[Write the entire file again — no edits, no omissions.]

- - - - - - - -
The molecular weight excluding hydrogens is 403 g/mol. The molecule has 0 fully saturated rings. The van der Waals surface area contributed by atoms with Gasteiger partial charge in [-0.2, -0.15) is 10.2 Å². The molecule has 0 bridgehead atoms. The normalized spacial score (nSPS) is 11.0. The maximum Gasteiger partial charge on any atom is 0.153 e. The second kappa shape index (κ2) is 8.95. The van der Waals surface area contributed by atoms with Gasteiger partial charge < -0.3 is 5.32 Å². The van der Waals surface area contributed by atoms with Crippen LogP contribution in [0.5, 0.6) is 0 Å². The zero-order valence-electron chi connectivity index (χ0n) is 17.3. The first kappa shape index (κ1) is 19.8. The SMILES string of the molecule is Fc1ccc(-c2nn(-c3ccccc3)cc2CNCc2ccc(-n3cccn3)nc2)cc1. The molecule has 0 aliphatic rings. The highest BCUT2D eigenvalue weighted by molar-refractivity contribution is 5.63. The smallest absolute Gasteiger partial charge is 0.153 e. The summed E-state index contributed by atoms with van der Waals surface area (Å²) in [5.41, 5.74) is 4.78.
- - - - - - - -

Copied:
The molecular weight excluding hydrogens is 403 g/mol. The molecule has 0 fully saturated rings. The van der Waals surface area contributed by atoms with Gasteiger partial charge in [-0.2, -0.15) is 10.2 Å². The molecule has 0 bridgehead atoms. The normalized spacial score (nSPS) is 11.0. The maximum Gasteiger partial charge on any atom is 0.153 e. The second kappa shape index (κ2) is 8.95. The van der Waals surface area contributed by atoms with Gasteiger partial charge < -0.3 is 5.32 Å². The van der Waals surface area contributed by atoms with Crippen LogP contribution in [0.5, 0.6) is 0 Å². The zero-order valence-electron chi connectivity index (χ0n) is 17.3. The first kappa shape index (κ1) is 19.8. The SMILES string of the molecule is Fc1ccc(-c2nn(-c3ccccc3)cc2CNCc2ccc(-n3cccn3)nc2)cc1. The molecule has 0 aliphatic rings. The highest BCUT2D eigenvalue weighted by molar-refractivity contribution is 5.63. The smallest absolute Gasteiger partial charge is 0.153 e. The summed E-state index contributed by atoms with van der Waals surface area (Å²) in [5.41, 5.74) is 4.78.